“Mr. John Goff, widely known throughout Cape May and Cumberland counties, died at his home at Eldora, November 1st, 1899, just four hours after the advent of his 92nd birthday.

He was born at Eldora, formerly known as West Creek, October 31st, 1807 on the place where he died. He married a quakeress of Philadelphia, Hannah Eldridge, who died 21 years before him.
He was converted at a camp-meeting at Budd’s Furnace, near what is now the village of Tuckahoe, in 1827. He lived a Christian life for 72 years, nearly all of that time an active member of Eldora Church.
The early years of his married life were spent at Blackwoodtown, Camden county. After the death of his brother, WILLIAM, he returned to Eldora and purchased the blacksmith shop, where he carried on a large business for many years. About 1879 he retired to his farm on which he continued to work until past 90 years of age.”


Pickle Factory Pond

Settlers continued to move to the area in the 1800’s. By the late 1800’s, a tomato canning factory eventually opened, Pickle Factory (named for the Pickle Factory Pond) and a papermill called West Creek Paper, hence the Paper Mill Road name the pond is located on.

The West Creek area was now a flourishing industrial Mecca. However, it eventually declined, leading into the 20th Century, due to rail service and technology.


A black walnut tree

Pickle Pond is now a great wilderness to explore. Bald Eagles, Glossy Ibis, Herons and Black-bellied Plover can be spotted in the Spring and Fall, with the exception of the Eagles, they can be found year-round. For the fishing nuts out there, Pickerel, Perch and Sunfish can be happily found. Black Walnut trees flank the perimeter and have been enjoyed for centuries for its tasty meat and used for dyes.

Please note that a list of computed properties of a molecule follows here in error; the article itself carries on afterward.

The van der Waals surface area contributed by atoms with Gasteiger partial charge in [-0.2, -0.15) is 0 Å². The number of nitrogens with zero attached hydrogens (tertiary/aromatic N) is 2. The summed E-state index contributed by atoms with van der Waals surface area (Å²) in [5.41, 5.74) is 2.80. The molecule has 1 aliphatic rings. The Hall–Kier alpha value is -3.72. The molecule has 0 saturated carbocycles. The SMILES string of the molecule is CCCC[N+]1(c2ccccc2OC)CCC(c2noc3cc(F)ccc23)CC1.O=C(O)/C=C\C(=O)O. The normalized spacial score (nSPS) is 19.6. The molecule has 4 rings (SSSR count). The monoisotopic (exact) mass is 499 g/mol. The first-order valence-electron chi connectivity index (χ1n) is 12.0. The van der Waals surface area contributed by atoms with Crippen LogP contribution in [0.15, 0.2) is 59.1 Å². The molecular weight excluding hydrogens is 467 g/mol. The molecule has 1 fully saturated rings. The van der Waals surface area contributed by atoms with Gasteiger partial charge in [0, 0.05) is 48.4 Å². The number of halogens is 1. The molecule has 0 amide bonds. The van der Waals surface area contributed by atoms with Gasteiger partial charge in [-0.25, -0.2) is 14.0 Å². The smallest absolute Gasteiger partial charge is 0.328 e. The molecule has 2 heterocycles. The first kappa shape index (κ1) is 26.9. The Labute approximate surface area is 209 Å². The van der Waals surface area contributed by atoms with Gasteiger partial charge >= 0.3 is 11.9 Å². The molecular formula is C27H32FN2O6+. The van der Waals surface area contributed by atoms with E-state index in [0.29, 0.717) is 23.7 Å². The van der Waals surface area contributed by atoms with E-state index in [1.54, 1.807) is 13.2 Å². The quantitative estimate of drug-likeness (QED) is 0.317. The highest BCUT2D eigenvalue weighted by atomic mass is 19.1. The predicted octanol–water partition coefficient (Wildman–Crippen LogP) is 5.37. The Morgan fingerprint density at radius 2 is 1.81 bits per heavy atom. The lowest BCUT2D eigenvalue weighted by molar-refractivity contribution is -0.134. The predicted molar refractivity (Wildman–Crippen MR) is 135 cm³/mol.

It’s a great place to explore and be away from it all. You may be the only one here on a Summer Day and that’s FABULOUS in my book!

Until our next adventure, my Friends!

-The Yummygal

11 thoughts on “Caught in a Pickle at Pickle Factory Pond

    • Haha! What scum, eh? I bet you he didn’t even have to give back the money his daddy received from the sale either. A lot of people were evicted in the area because of the court ruling. Crazy story.

    • Thanks Betunada! Working on becoming a better photographer. I even started a page linked to this website where I feature a picture daily. Oh and the British…pfft. I recently got back from a most incredible trip to the United Kingdom. I toured the entire country and have no qualms about them. And guess what? The food was actually quite delicious.

  1. Thanks for the History lesson. I have been visiting the pond for many years. I actually nailed down some of the planks on that dock. For the more recent history you should visit with the owner. Nice guy, I’ve known him for years.

  2. Hello Yummy,
    I am now an old codger. however I was once a youngster and I spent a lot of time roaming around Southern, N.J. I was very interested in a field followed by a few people then. It is now called Industrial Archaeology. I did some excavations south of the Paper Mill Rd. in the 50’s. I found many bottles, hand blown and necked there. At the time such things were “trash” to most people. I sold the jars to an Antique shop in Vineland some tears later. Of course now I realize it was not the thing to do but at that time………
    Another interesting factory pond is Shaw’s Mill, during world war II it was fenced and a part of the Millville Army Air Corps complex. After the war, into the 50’s Numerous .50 caliber shell casings could be found in the upper reaches of that pond. Ejected there as the P47’s started gunnery runs on targets located in the forest. thanks for your site it’s nice to see a new generation experiencing the joy of simple but fascinating places at home!